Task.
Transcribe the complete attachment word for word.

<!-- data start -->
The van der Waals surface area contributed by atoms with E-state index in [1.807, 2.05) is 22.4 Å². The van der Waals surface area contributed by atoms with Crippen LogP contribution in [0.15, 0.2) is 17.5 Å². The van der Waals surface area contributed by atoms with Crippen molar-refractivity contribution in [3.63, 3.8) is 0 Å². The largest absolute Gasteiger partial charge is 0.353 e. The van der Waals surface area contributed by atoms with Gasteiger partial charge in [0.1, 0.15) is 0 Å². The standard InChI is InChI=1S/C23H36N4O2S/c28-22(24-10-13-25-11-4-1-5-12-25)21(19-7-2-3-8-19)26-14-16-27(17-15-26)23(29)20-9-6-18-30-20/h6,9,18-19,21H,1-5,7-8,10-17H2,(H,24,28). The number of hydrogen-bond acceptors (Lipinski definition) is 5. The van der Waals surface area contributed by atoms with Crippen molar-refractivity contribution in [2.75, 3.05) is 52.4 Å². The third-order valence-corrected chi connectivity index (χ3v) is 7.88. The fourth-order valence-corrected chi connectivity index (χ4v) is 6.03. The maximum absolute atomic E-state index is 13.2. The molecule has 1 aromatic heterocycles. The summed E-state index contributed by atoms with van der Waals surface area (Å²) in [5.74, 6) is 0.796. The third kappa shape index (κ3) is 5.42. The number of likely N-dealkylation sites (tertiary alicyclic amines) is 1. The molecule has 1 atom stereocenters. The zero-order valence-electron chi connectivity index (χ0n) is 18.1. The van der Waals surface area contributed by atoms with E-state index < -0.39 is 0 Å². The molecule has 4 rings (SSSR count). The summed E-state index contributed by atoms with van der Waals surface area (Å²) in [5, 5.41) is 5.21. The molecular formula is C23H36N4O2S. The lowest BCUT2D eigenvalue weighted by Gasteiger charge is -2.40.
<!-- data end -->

The van der Waals surface area contributed by atoms with E-state index in [1.807, 2.05) is 22.4 Å². The van der Waals surface area contributed by atoms with Crippen LogP contribution in [0.15, 0.2) is 17.5 Å². The van der Waals surface area contributed by atoms with Crippen molar-refractivity contribution in [3.63, 3.8) is 0 Å². The largest absolute Gasteiger partial charge is 0.353 e. The van der Waals surface area contributed by atoms with Gasteiger partial charge in [0.1, 0.15) is 0 Å². The standard InChI is InChI=1S/C23H36N4O2S/c28-22(24-10-13-25-11-4-1-5-12-25)21(19-7-2-3-8-19)26-14-16-27(17-15-26)23(29)20-9-6-18-30-20/h6,9,18-19,21H,1-5,7-8,10-17H2,(H,24,28). The number of hydrogen-bond acceptors (Lipinski definition) is 5. The van der Waals surface area contributed by atoms with Crippen molar-refractivity contribution in [2.75, 3.05) is 52.4 Å². The third-order valence-corrected chi connectivity index (χ3v) is 7.88. The fourth-order valence-corrected chi connectivity index (χ4v) is 6.03. The maximum absolute atomic E-state index is 13.2. The molecule has 1 aromatic heterocycles. The summed E-state index contributed by atoms with van der Waals surface area (Å²) in [5.74, 6) is 0.796. The third kappa shape index (κ3) is 5.42. The number of likely N-dealkylation sites (tertiary alicyclic amines) is 1. The molecule has 1 atom stereocenters. The zero-order valence-electron chi connectivity index (χ0n) is 18.1. The van der Waals surface area contributed by atoms with E-state index < -0.39 is 0 Å². The molecule has 4 rings (SSSR count). The summed E-state index contributed by atoms with van der Waals surface area (Å²) in [5, 5.41) is 5.21. The molecular formula is C23H36N4O2S. The lowest BCUT2D eigenvalue weighted by Gasteiger charge is -2.40.